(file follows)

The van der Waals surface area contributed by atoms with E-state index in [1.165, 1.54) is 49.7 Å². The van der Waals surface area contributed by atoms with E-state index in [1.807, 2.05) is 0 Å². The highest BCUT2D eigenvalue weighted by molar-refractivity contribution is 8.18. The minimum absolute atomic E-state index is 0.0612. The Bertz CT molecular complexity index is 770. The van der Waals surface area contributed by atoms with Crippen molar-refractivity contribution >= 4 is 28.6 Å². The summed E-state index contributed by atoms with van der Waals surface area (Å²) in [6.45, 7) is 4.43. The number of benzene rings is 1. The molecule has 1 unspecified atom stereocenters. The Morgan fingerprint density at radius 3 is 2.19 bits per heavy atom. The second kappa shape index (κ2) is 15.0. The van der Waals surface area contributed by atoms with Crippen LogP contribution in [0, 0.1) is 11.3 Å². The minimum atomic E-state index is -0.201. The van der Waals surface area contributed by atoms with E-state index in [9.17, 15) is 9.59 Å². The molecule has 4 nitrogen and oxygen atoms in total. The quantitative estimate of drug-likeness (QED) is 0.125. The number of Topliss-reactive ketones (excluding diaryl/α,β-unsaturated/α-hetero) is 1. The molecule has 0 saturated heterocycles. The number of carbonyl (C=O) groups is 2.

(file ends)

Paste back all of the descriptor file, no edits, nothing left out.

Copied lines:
The van der Waals surface area contributed by atoms with E-state index in [1.165, 1.54) is 49.7 Å². The van der Waals surface area contributed by atoms with E-state index in [1.807, 2.05) is 0 Å². The highest BCUT2D eigenvalue weighted by molar-refractivity contribution is 8.18. The minimum absolute atomic E-state index is 0.0612. The Bertz CT molecular complexity index is 770. The van der Waals surface area contributed by atoms with Crippen molar-refractivity contribution >= 4 is 28.6 Å². The summed E-state index contributed by atoms with van der Waals surface area (Å²) in [6.45, 7) is 4.43. The number of benzene rings is 1. The molecule has 1 unspecified atom stereocenters. The Morgan fingerprint density at radius 3 is 2.19 bits per heavy atom. The second kappa shape index (κ2) is 15.0. The van der Waals surface area contributed by atoms with Crippen LogP contribution in [0, 0.1) is 11.3 Å². The minimum atomic E-state index is -0.201. The van der Waals surface area contributed by atoms with E-state index in [9.17, 15) is 9.59 Å². The molecule has 4 nitrogen and oxygen atoms in total. The quantitative estimate of drug-likeness (QED) is 0.125. The number of Topliss-reactive ketones (excluding diaryl/α,β-unsaturated/α-hetero) is 1. The molecule has 0 saturated heterocycles. The number of carbonyl (C=O) groups is 2.